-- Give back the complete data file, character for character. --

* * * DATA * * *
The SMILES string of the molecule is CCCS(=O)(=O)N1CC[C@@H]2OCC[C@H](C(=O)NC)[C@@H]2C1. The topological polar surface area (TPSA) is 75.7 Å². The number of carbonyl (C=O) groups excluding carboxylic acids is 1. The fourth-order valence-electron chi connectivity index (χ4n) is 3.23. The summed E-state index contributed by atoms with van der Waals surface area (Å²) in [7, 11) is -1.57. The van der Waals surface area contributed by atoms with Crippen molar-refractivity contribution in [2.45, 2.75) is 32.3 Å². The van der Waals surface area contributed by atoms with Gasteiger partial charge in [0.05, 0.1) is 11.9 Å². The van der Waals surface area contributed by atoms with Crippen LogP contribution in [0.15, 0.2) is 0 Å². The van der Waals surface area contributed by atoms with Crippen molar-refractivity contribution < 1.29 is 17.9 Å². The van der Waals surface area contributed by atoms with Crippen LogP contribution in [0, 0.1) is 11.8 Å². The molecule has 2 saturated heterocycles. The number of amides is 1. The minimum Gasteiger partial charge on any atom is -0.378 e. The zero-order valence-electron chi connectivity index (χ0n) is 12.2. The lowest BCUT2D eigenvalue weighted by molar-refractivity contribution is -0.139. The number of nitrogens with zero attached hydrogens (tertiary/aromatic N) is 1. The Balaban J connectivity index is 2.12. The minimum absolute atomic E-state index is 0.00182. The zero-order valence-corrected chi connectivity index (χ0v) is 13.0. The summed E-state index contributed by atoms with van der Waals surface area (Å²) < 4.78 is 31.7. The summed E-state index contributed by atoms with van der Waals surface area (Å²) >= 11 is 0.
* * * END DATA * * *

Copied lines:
The SMILES string of the molecule is CCCS(=O)(=O)N1CC[C@@H]2OCC[C@H](C(=O)NC)[C@@H]2C1. The topological polar surface area (TPSA) is 75.7 Å². The number of carbonyl (C=O) groups excluding carboxylic acids is 1. The fourth-order valence-electron chi connectivity index (χ4n) is 3.23. The summed E-state index contributed by atoms with van der Waals surface area (Å²) in [7, 11) is -1.57. The van der Waals surface area contributed by atoms with Crippen molar-refractivity contribution in [2.45, 2.75) is 32.3 Å². The van der Waals surface area contributed by atoms with Gasteiger partial charge in [0.05, 0.1) is 11.9 Å². The van der Waals surface area contributed by atoms with Crippen LogP contribution in [0.15, 0.2) is 0 Å². The van der Waals surface area contributed by atoms with Crippen molar-refractivity contribution < 1.29 is 17.9 Å². The van der Waals surface area contributed by atoms with Crippen LogP contribution in [0, 0.1) is 11.8 Å². The molecule has 2 saturated heterocycles. The number of amides is 1. The minimum Gasteiger partial charge on any atom is -0.378 e. The zero-order valence-electron chi connectivity index (χ0n) is 12.2. The lowest BCUT2D eigenvalue weighted by molar-refractivity contribution is -0.139. The number of nitrogens with zero attached hydrogens (tertiary/aromatic N) is 1. The Balaban J connectivity index is 2.12. The minimum absolute atomic E-state index is 0.00182. The zero-order valence-corrected chi connectivity index (χ0v) is 13.0. The summed E-state index contributed by atoms with van der Waals surface area (Å²) < 4.78 is 31.7. The summed E-state index contributed by atoms with van der Waals surface area (Å²) >= 11 is 0.